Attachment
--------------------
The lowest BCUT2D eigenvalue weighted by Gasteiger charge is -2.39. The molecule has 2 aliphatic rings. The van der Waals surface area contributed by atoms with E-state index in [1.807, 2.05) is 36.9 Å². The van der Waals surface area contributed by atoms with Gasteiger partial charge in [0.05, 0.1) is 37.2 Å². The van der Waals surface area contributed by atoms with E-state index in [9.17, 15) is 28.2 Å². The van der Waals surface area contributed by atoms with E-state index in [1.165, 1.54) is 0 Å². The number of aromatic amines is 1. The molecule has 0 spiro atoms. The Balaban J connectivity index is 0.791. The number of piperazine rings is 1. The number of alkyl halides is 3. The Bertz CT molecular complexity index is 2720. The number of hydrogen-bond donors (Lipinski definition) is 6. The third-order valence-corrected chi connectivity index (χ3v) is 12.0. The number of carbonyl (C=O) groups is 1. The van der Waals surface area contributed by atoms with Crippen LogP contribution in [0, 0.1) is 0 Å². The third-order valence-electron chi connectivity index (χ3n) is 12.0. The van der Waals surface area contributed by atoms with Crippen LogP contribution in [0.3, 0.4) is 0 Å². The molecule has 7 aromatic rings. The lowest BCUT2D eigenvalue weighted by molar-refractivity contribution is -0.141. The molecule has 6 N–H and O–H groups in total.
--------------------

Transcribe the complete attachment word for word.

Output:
The lowest BCUT2D eigenvalue weighted by Gasteiger charge is -2.39. The molecule has 2 aliphatic rings. The van der Waals surface area contributed by atoms with E-state index in [1.807, 2.05) is 36.9 Å². The van der Waals surface area contributed by atoms with Gasteiger partial charge in [0.05, 0.1) is 37.2 Å². The van der Waals surface area contributed by atoms with E-state index in [9.17, 15) is 28.2 Å². The van der Waals surface area contributed by atoms with E-state index in [1.165, 1.54) is 0 Å². The number of aromatic amines is 1. The molecule has 0 spiro atoms. The Balaban J connectivity index is 0.791. The number of piperazine rings is 1. The number of alkyl halides is 3. The Bertz CT molecular complexity index is 2720. The number of hydrogen-bond donors (Lipinski definition) is 6. The third-order valence-corrected chi connectivity index (χ3v) is 12.0. The number of carbonyl (C=O) groups is 1. The van der Waals surface area contributed by atoms with Crippen LogP contribution in [0, 0.1) is 0 Å². The third-order valence-electron chi connectivity index (χ3n) is 12.0. The van der Waals surface area contributed by atoms with Crippen LogP contribution in [0.3, 0.4) is 0 Å². The molecule has 7 aromatic rings. The lowest BCUT2D eigenvalue weighted by molar-refractivity contribution is -0.141. The molecule has 6 N–H and O–H groups in total.